Some years ago I was interacting with a younger man who had read the Bible a number of times but had never really absorbed it to make God’s Word part of his life. Michael had been in and out of prison and was, alternately, either a help or a hindrance to his older, feeble mother. Sometimes Michael blessed his mother through his actions; at other times, he grieved her by stealing what little money she had. Yes, he was a mess.
One time Michael spoke to me privately because he didn’t want to ask his question in his mom’s presence. He said, “Do you think I should get circumcised?” Of course, I told him there was no need. What God required of him was to obey His Word and live according to what Jesus said. First and foremost, he had to repent and trust in the Lord. During my time knowing and ministering to his mother, Michael continued to live far from God. He was one of those people who heard the Word of God but could never be a doer of the Word because he’d never come to intimately know the Giver of the Word.
Because of poor teaching and an unrepentant heart, far too many people never come into true intimacy with the God of the Bible through His Son, Jesus Christ. From this has sprung religion, but not the relationship that the Lord requires.
In writing to Roman Christians who were both Jew and Gentile, Paul addressed both groups in his epistle. He spoke about the faith of Abraham, how that came about, and the way that God viewed it. To the Jews Paul made a very important observation. Over the years Judaism had evolved into a legalistic system carefully dictated through extra-Biblical writings on the Law that outlined every do and don’t in the lives of Jewish believers in Yahweh.
Paul effectively said, “But wait! You’re missing the point.” In Romans 4:9-11 look at what Paul wrote:
Is this blessing then only for the circumcised, or also for the uncircumcised? For we say that faith was counted to Abraham as righteousness. How then was it counted to him? Was it before or after he had been circumcised? It was not after, but before he was circumcised.
This was critical. The Jewish system demanded circumcision as a requirement of salvation because of how the scribes and Pharisees had interpreted the events of the past. But, Paul outlined that they had understood the Biblical situation incorrectly. It wasn’t circumcision that made Abraham righteous before God, it was his faith, i.e. the belief that he had in God prior to circumcision, and that God would do exactly what He said He would. It was faith that God credited as righteousness to Abraham, not the physical fact of circumcision.
Paul told the Roman Jews that by adhering only to the Law, they were actually bringing down God’s wrath upon themselves for missing the heart issue that He actually required. It’s why Paul said in Romans 4:16:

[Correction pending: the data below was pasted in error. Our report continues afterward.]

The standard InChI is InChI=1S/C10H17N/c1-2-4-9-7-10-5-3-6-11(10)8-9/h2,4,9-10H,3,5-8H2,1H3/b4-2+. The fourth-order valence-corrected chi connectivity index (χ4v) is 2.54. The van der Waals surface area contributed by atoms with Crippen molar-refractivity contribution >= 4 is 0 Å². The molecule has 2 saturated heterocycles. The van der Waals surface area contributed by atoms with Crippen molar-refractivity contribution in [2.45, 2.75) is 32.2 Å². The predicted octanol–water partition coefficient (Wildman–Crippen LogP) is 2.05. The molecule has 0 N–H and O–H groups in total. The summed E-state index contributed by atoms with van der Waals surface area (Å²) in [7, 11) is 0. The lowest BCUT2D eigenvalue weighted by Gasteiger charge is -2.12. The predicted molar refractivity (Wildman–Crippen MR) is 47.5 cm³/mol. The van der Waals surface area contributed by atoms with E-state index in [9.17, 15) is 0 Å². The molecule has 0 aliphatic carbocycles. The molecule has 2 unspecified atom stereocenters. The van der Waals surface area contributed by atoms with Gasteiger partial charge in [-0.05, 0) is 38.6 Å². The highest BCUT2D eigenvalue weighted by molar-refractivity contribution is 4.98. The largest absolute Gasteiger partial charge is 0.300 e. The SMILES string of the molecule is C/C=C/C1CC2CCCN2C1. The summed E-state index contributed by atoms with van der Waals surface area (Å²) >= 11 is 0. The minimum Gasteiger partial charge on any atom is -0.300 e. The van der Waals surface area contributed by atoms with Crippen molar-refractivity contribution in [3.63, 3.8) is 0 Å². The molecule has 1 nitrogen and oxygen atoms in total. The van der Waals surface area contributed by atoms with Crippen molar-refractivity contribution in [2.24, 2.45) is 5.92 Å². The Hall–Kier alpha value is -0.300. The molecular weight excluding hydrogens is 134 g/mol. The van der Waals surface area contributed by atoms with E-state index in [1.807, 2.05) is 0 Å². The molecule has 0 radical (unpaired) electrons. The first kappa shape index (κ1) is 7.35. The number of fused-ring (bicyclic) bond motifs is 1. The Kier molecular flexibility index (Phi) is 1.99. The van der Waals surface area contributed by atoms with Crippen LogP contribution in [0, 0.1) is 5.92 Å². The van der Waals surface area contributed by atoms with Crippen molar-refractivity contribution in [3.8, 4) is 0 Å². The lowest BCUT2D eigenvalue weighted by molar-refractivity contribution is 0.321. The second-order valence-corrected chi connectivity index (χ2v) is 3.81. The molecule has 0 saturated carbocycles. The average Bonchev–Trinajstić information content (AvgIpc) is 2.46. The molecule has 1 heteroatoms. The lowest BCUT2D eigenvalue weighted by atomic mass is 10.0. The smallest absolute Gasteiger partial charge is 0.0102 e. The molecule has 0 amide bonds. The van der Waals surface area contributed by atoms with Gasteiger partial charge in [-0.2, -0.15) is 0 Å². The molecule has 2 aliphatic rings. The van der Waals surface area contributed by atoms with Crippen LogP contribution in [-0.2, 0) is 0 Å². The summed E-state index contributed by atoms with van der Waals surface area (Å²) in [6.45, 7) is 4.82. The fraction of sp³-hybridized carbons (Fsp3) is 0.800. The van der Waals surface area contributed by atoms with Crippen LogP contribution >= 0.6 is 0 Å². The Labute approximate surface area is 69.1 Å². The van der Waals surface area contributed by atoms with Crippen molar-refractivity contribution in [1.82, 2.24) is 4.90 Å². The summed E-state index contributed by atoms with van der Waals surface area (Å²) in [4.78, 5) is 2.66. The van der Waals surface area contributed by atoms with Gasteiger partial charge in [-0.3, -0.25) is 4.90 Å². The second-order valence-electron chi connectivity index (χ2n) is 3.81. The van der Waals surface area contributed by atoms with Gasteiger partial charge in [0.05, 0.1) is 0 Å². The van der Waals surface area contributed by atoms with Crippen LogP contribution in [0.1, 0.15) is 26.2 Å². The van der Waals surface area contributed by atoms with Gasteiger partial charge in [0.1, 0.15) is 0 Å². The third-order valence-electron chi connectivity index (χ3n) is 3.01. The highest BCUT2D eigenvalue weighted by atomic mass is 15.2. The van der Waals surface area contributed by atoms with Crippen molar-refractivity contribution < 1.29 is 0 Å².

That is why it depends on faith, in order that the promise may rest on grace and be guaranteed to all his offspring—not only to the adherent of the law but also to the one who shares the faith of Abraham, who is the father of us all,
Paul wrote in several of his letters of the necessity of faith over works; circumcision in this case being a work of the Law and useless in gaining righteousness in the eyes of God. This was effectively what I communicated to Michael in our discussion.
You would think that given such verses as Ephesians 2:8-9 that this idea would be well known and practiced among those who call themselves Christians:
For by grace you have been saved through faith. And this is not your own doing; it is the gift of God, not a result of works, so that no one may boast.
The concept is eminently clear there, just as it is in other places where Paul writes about this.
Salvation by faith alone by grace alone is, sadly, not the norm throughout much of what passes for Christendom. The largest example of this is the Catholic church with its dictates that come down from the pope and the Vatican. If the Bible is so clear and provides so many passages that emphasize this point, how can the Roman Catholic Church miss the mark by so much?
That’s a mystery in itself other than the influence of Satan over the years and the imaginings of man in response. What we do know is that reading the Bible for oneself has never been promoted by the Vatican hierarchy. Those in the Catholic congregations, as a result, relied on the preaching of the priests, who themselves hadn’t done much true Bible study. It was a snowballing situation where up and down the ranks, no one had a real grasp on God’s Word and thus made it up as they went along.
As time went on in Catholicism, the emphasis became one of works and service rather than of faith and righteousness. In fact the Catholic church is well known and admired for its many good deeds. Unfortunately that’s not the ultimate that God desires. It’s why Jesus communicated to John the following in Revelation 2:19:
“‘I know your works, your love and faith and service and patient endurance, and that your latter works exceed the first.
“This is all well and good,” Jesus is saying, “but when you elevate works and idols before Me, then we have a problem.”
This is true for any person or group that purposes to serve God. It has to be through faith as the baseline. If there’s another foundation that isn’t built solely on Jesus Christ, God simply won’t accept it.
Let us return to the basics in these latter days. Let’s hold fast to what God really wants for us and from us. Let’s turn to Jesus alone and give our all to Him. Then, we can be assured that the Lord will say to us: “Well done, good and faithful servant.”